Max Gluskin House includes a large undergraduate common room that faces into a courtyard, offices and research space for graduate students and faculty, rooms for TAs to meet with students, and expanded computer facilities. The project beautifully preserves and restores the beauty of the formal portions of the Victorian house, built in 1889 for William Crowther, and major portions of the Georgian building, completed in 1961. Ira Gluskin, who graduated from UofT’s commerce and finance program in 1964, provided the lead gift for the renovation. The facility is named in honour of his father, Max, who graduated from the same program in 1936.The renovation won second place in the commercial and institutional category of Toronto’s 2009 PUG Awards, the people’s choice awards in architecture.

John Downey House embraced by Rotman
Rotman School of Management & John Downey House: When the Rotman School of Management needed to accommodate an ever-growing programming, student body, and faculty, it expanded 10-stories up right around John Downey House. Built in 1889, John Downey House typifies the Richardsonian Romanesque and Queen Anne Revival styles; called the Annex Style, it’s a blend of American and British architectural influences often associated with the wealthy. 

The building emphasizes elaborate masonry and incorporates a prominent gable, woodwork and dormers. The Canadian School for Missions enlarged the building in 1929 with a two-storey addition in the Collegiate Gothic style. With the lofty backdrop of the Rotman Centre looming like a sentinel behind it, John Downey House sits like a russet island nested comfortably in a modern sea of cerulean glass. The centre itself, which I entered through an unassuming glass door, opens Tardis-like into an expansive open atrium with comfortable lounge and fireplace, study areas and stairways snaking up into ever higher levels


Atrium of Bahen with Koffler outer wall
Bahen & Koffler Buildings: The Bahen Centre for Information Technology was designed and built in 2002 to facilitate cross-disciplinary teaching and research for UofT’s Faculty of Arts and Science and the Faculty of Engineering. Named after John Bahen, president of the Peter Kiewit and Sons building company, it was based on the concept of a high-tech loft space, wrapping to the south and west around the 1909 Koffler Student Centre and to the north around 1878 Chadwick House.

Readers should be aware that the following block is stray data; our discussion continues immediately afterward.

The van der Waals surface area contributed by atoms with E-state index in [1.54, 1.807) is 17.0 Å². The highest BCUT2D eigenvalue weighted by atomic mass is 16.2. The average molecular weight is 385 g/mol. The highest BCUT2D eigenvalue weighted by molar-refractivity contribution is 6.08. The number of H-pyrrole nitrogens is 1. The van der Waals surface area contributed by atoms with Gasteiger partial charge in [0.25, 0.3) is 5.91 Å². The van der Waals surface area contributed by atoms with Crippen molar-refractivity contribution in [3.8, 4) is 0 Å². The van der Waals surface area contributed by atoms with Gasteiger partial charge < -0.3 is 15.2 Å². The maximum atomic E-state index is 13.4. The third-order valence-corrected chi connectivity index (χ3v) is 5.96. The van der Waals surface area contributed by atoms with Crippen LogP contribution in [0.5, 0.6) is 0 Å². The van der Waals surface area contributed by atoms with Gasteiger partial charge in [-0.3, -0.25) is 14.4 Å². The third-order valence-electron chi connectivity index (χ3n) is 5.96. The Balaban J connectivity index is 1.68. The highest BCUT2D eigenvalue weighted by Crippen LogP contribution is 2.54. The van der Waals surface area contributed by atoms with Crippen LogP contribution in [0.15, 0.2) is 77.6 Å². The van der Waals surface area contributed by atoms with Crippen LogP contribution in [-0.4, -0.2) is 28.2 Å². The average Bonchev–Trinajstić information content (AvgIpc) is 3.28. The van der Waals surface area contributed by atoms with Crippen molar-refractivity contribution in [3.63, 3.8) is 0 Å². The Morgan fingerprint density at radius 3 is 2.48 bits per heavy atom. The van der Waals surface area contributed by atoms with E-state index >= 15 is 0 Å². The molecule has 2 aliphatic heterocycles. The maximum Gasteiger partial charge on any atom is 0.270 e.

The vaulting skylit arcade uses the Koffler Centre’s older outer wall as its south wall to provide pedestrian connections through the building; at its centre, a circular stair surrounds a glass tower of shared meeting rooms for eight levels. 

Bahen’s north wing embraces Chadwick House, a
Chadwick House meets Bahen
Victorian house in a small courtyard opening off the street. The translucent glass of Bahen’s pavilion forms a contrasting backdrop to the connected Victorian building—with one of the best displays of dichromatic brickwork.
The January 2003 issue of Canadian Architect magazine dubbed the Bahen Centre as "a complex interweaving of urbanity, public space and sustainability." It won the Ontario Association of Architects Award and City of Toronto Architecture and Urban Design Award, both in 2003. It also won a Bronze in the Environmental Category of the National Post Design Exchange Award.

Faculty Club lounge
UofT Faculty Club: Every journey requires repast—a place to relax, eat and drink—and my feet naturally directed me to one of my new favourite haunts: the UofT Faculty Club. Located close to the hub of the campus, on Willcocks Street just east of Spadina, the club is open to members who include faculty, staff, graduate alumni and their guests. I entered the 1896 heritage building, built in a Georgian Revival-style, and passed the elegant first floor lounge to the pub below. The pub welcomed me with excellent food, drink and a relaxing ambience. Bathed in rich tones of wood and comfortable chairs and warmed by a cozy fireplace, it reminded me of a Dorset pub I’d visited years ago; full of colourful characters and a well-stocked bar. I felt both at home and like a traveler. Like I’d walked into history with modern comfort. I ordered the beet salad from my friendly waitress; it provided a refreshing and attractive light meal for a mid-day traveller.

What better place to end my journey of “new embracing old” than in a place where “old embraces new.”

More in Part 2.